When Life Gives You Lemons, Make Love

Queer Sex Food
IMAGE COURTESY OF FLORENT MANELLI

WHEN LIFE GIVES YOU LEMONS, MAKE LOVE

WORDS BY ANDREAS CARVER

In 2018, with Grindr, Tinder, Her and a catalog of dating apps to choose from, I must ask, how many of us are having good sex? And I’m not talking about a hookup, a one night stand, or something quick and easy (not that that can’t be good), but GOOD sex? Something that is slow, attentive, and satisfying? And at a time when millennials are crippled with the realities of debt and low wages, do we have the mental capacity to indulge in a sexual connection that is based on reciprocity?

We do. It starts in the kitchen.

When we cook, it brings us back – back to earth, back to home, back to the present. We aren’t concerned with our student loans or a miscommunication from earlier in the day, rather we focus on the task at hand. When we cook mindfully, we are likely to reduce stress and depression. UCLA’s Mindful Awareness Research Center suggests that practicing this type of consciousness can improve your immune system, decrease anxiety, prevent emotional outbreaks, improve concentration, and more. But making a meal for someone or ourselves above all boosts confidence. It is a skill of nurturing; it is an act of self care; and when cooking for others, it is selfless.

 

“The tension that stood shoulder to shoulder between us was expressed through the exercise of juicing. And that was the foreplay before foreplay.”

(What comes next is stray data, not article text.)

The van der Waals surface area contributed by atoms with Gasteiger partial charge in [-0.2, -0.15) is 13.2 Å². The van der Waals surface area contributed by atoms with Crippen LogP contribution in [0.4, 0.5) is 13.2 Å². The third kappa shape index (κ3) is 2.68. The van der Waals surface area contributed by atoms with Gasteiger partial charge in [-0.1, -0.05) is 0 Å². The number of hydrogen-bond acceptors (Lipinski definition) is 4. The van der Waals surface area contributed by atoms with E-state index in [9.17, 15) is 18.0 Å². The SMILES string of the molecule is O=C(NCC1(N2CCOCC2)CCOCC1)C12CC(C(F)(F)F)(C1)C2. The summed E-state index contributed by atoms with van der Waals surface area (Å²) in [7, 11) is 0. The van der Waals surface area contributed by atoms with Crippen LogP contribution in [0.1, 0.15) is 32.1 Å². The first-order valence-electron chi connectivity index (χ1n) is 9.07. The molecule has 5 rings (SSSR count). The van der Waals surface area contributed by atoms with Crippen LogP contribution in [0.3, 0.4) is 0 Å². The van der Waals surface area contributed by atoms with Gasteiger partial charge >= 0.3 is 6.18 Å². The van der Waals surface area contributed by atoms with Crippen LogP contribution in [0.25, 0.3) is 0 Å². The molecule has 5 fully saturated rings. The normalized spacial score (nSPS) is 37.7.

According to Robert Fried and Lynn Edlen Nezin, New York doctors and authors of “Great Food, Great Sex,” our apathy to sex is the result of what is on our plate. A team of scholars, led by the psychologist Jean Twenge, demonstrates that there has been a 14 percent decline in sexual frequency of Millennials. Although these are new findings, and the reasons behind this generations’ disinterest is still unclear, I’d like to argue – it’s because of our food. In “Great Food, Great Sex,” Robert and Lynn argue that in order to heighten sexual performance, their needs to be proper circulation to our sexual organs. “The controlling mechanism for blood flow in to the sex organs is a gas molecule made in the body called nitric oxide. And it can only come from food,” explains Fried. Fruits and vegetables have been proven to help produce nitric oxide while antioxidants help fight clogged blood cells.

Whether you’re sexually active or actively sexing yourself, spending time in the kitchen with healthy foods can only improve your wellbeing and sexual appetite. If we incorporate this practice of mindful cooking, I’m optimistic that it would slow us down; therefore, giving us a different type of sexual satisfaction.  

 

“… do we have the mental capacity to indulge in a sexual connection that is based off of reciprocity?”

At the peak of spring, as flowers bloomed and New York temperatures slowly crept up, I got a taste of a new type of sexual satisfaction. I found myself in my kitchen squeezing lemons with a guy I had just met. Any long breaths before eager words filled the room, were accompanied by droplets hitting a puddle of sour dew. The tension that stood shoulder to shoulder between us was expressed through the exercise of juicing. And that was the foreplay, before the foreplay. The two of us working on something tactile and tangible to the finish. We weren’t worried about if he was going to spend the night or what this could turn into because we were both there, just squeezing lemons. And when it did come time to connect physically, I was satiated.

 

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